Energy as an engine for human development
Bioenergy in general and wood energy in particular are the dominant sources of energy for about half of the world’s population who are the poorest of the poor, and who use this energy mainly for cooking. They have very limited access to other forms of energy such as electricity or liquid fuels.
The potential role of bioenergy has been addressed more seriously in the last decade when global concerns related to energy prices, environmental degradation, privatization of the energy sector and the sustainability of current energy systems started to arise.
Energy services are vital to keep economic sectors and residential activities running. Existing energy systems however, are often a source of environmental problems. For the less developed layers of society, access to clean and affordable energy is essential for poverty alleviation through the supply of heat, light and power as well as a host of other benefits such as the generation of income, development of rural infrastructures and the improvement of urban and rural health.
Bioenergy in general and wood energy in particular are the dominant sources of energy for about half of the world’s population who are the poorest of the poor, and who use this energy mainly for cooking. They have very limited access to other forms of energy such as electricity or liquid fuels. Much of the presently used bioenergy originates from various types of agricultural and forestry residues, however, increasingly, different kinds of energy crops and plantations are expected to provide the bulk of her biomass for energy production.
The potential role of bioenergy has been addressed more seriously in the last decade when global concerns related to energy prices, environmental degradation, privatization of the energy sector and the sustainability of current energy systems started to arise. Recently, awareness of the need to mitigate climate change has renewed the attention on bioenergy in both developing and industrialized countries as an environmentally friendly, cost-effective and locally available source of energy. Thus, bioenergy has emerged as a key factor in both developmental and environmental terms. Recognizing the substantial role of bioenergy in the energy balance of the twenty-first century means understanding its significant impact on agriculture and rural development.
On the eve of the G-8 Summit in Scotland, where climate change and Africa were key subjects of discussion, natural resource experts met in Rome to discuss ways of giving poor countries incentives under the Kyoto Protocol to improve the use of fuelwood and reduce deforestation, loss of vegetation cover and land degradation.
Currently the poorest countries, some of which obtain more than 90 percent of their energy from wood and other biofuels, are excluded from payments for climate change mitigation measures related to non-renewable biomass use. Practical ways in which poor countries could receive payments for reducing emissions while improving the living conditions of their people include introducing more fuel-efficient domestic stoves and substituting the use of non-renewable biomass with biogas, bioethanol, agricultural residues and sustainably produced and harvested fuelwood.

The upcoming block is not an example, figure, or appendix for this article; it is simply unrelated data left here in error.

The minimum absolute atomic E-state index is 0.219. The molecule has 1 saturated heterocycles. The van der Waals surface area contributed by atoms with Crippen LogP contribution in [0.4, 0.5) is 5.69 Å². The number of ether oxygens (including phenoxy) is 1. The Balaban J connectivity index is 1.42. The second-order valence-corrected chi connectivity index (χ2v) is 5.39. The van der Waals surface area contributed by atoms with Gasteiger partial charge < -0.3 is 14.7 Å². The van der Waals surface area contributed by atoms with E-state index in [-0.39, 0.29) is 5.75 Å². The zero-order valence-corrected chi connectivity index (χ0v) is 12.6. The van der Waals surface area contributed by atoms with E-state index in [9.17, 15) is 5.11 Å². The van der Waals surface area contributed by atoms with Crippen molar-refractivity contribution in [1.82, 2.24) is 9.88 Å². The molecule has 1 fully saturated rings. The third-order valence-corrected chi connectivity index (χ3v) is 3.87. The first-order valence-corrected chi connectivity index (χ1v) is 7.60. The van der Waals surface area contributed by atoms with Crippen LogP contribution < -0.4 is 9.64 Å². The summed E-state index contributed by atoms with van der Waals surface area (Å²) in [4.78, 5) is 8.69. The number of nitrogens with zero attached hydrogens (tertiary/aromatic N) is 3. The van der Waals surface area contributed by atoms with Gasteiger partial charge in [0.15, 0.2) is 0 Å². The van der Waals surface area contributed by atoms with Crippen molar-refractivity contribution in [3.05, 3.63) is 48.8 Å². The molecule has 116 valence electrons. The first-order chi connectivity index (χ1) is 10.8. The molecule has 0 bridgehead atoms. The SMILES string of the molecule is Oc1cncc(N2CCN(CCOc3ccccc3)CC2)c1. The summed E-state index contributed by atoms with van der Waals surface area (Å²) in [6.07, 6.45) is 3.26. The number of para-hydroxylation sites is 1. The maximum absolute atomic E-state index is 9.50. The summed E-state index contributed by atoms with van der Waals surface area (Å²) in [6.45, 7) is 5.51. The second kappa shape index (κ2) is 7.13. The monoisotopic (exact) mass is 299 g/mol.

The Kyoto Protocol's Clean Development Mechanism does give credit for afforestation and reforestation projects. However, it does not provide incentives for a more sustainable fuelwood and charcoal production and use, which could lead to a reduction of deforestation, loss of vegetation cover or land degradation.
"The agreement should better recognize the linkages between land use and biomass, predominantly fuelwood and charcoal, which are key energy sources for many developing countries," according to Ingmar Juergens, an FAO expert on renewable energy.
"Those poorest countries relying largely on woodfuels unsustainably produced, harvested and used are excluded from carbon payments, which could be so useful in moving towards biomass energy systems characterized by natural resource rehabilitation, cleaner indoor air and enhanced livelihoods," Juergens added. "To make it even more difficult to carry out the promising combined land-use/wood energy projects, afforestation and reforestation projects in developing countries are excluded from the EU Emission Trading Scheme (EU-ETS), which represents one of the biggest buyers of carbon credits," Bernhard Schlamadinger, a scientist working for the Graz-based think-tank Joanneum Research pointed out at the Rome meeting.
Climate change and the G-8
The G-8 and the European Union will have to take a decision prior to the next Conference of the Parties on Climate Change (Montreal in December 2005) on whether the poorest countries, who will suffer most from climate change, should continue to be, to a large extent, excluded from the Clean Development Mechanism that would at least provide some of the badly needed financial incentives to break the vicious circle of resource degradation and poverty, according to participants to the FAO-Joanneum Research meeting in Rome. In 1997, the Kyoto Protocol established the Clean Development Mechanism, which enables countries (developed countries and economies in transition) of the United Nations Framework Convention on Climate Change to meet their greenhouse gas reduction targets at lower cost through projects in developing countries. (See also FAO Newsroom for more information.)
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